Wednesday, April 20, 2011

The Verdict Is In...

Another day in favor of the villain, why do they always seem to win...the villain in this case is a child rapist (repeat offender)! I hate the justice system!  It may not be the ending to my story I had hoped, but at least now I know I did all I could and my story has an ending.
 The State Attorney says....
"There are many complex issues involved in this case.  In the end, the consensus was there is not enough evidence to move forward.  We were hoping for something from the interview with your father but that yielded nothing helpful."
So wait my statement describing in detail events of abuse was not enough?  No one is supporting my statement and no one supported his, but yet he gets off and I get no trial?  I knew I should have saved those bed sheets when I was 7!  Silly me, why didn’t I think to do that?
Oh I am sorry, how many child rapist jump up and say they did it?  What do I have to gain by coming forward and admitting this?  Are there a lot of people who come forward stating their father raped them for 7 years?
Why is this ending so common? If you don’t think a case is winnable then no you won’t win it...I showed up to the ballgame too bad those who defend the law didn’t. Why do people who work in an office and have no connection to any crime they make laws for get to dictate when victims come forward?
Know the facts...too bad I didn't live in the bottom 6 on the list - but then again wouldn't a rapist who wanted to do what he does know this and avoid such states?

Statute of Limitations Fact Sheet
32 states have crimes for which there is no criminal statute of limitation, meaning that a criminal prosecution can be brought at any time regardless of how much time has passed since the crime occurred, including:
 7 states that have no statute of limitation on any felony
Kentucky, Maryland, North Carolina, South Carolina, West Virginia, Wyoming, and Virginia
 8 states that have no statute of limitation on the most serious felonies
·         Alabama crimes involving use or threat of violence
·         California crimes punishable by death or life imprisonment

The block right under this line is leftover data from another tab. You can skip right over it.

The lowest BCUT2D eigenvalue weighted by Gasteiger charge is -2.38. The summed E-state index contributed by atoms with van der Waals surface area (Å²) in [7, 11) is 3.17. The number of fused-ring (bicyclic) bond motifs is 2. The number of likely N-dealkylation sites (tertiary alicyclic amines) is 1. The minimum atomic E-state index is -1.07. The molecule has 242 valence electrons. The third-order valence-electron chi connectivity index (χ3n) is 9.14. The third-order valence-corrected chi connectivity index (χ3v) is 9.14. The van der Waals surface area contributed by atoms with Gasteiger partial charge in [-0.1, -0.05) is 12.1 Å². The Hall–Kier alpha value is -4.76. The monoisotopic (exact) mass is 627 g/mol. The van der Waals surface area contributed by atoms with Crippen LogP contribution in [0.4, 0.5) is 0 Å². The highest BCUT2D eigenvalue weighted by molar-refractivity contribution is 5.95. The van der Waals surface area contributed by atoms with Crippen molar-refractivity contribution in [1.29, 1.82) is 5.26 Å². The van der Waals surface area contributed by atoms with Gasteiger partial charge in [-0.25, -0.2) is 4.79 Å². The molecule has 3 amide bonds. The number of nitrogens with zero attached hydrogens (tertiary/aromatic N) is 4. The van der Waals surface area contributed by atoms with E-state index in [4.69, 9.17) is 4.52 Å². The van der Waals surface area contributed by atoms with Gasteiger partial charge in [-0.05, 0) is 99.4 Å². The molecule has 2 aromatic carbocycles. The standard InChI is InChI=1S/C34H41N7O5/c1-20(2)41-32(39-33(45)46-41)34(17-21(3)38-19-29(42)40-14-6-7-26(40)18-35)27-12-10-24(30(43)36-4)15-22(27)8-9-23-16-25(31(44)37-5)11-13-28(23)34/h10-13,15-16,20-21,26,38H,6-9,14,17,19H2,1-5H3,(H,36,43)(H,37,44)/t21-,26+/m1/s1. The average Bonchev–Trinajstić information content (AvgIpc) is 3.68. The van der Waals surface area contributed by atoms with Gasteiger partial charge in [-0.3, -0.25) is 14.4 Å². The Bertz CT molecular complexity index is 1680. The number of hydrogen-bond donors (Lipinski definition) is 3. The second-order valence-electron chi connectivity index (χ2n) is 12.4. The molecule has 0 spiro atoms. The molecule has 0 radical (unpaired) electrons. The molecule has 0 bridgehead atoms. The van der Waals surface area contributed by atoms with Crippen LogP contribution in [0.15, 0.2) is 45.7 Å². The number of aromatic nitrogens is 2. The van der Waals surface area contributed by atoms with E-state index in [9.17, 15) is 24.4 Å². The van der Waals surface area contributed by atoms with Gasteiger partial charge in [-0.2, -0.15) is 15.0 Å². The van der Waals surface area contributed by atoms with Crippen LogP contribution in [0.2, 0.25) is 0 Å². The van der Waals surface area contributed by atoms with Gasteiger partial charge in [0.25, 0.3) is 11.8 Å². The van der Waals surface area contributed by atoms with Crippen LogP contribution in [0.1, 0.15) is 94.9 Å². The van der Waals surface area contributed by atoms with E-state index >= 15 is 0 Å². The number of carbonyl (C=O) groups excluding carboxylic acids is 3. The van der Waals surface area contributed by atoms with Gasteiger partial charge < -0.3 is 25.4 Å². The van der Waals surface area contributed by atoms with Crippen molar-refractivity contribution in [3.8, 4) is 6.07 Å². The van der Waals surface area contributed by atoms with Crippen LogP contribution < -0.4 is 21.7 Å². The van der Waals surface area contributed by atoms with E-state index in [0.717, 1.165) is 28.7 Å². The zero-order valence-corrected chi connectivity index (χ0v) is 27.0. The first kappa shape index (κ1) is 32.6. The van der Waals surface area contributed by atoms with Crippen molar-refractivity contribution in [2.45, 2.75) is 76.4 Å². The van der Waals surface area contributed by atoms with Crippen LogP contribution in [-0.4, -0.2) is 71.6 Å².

·         Louisiana crimes punishable by death or life imprisonment
·         Tennessee crimes punishable by death or life imprisonment
·         New York Class A felonies
·         New Mexico Class A felonies
·         Indiana Class A felonies
·         South Dakota Class A or B or Class 1 felonies
 11 states with no statute of limitation on specific sex offenses
·         Alaska sexual abuse class A or B felony
·         Arizona violent sexual assault
·         Connecticut Class A felony sexual assault
·         Delaware any sex offense
·          Florida 1st or 2nd degree sexual battery (if reported to police within 72 hours)
·         Nevada sexual assault (if reported within 4 years)
·         New Jersey sexual assault or aggravated sexual assault
·         Oklahoma certain sex crimes (if reported within 12 years, and DNA evidence applies)
·         Texas sexual assault (with DNA evidence)
·         Vermont aggravated sexual assault
·         Wisconsin 1st degree sexual assault
5 states with no statute of limitation on child sex abuse
·         Colorado any sex offense against a child
·         Idaho sexual abuse of a child
·         Maine unlawful sexual contact with a minor
·         Mississippi various sex offenses against a child
·         Rhode Island 1st or 2nd degree child molestation
Additionally, 6 states allow prosecutions of child sex abuse for at least 20 years after the victim’s 18th birthday.
·         Connecticut 30 years
·         Illinois 20 years
·         Louisiana 30 years
·         Missouri 20 years
·         New Hampshire 22 years
·         Wisconsin 27 years

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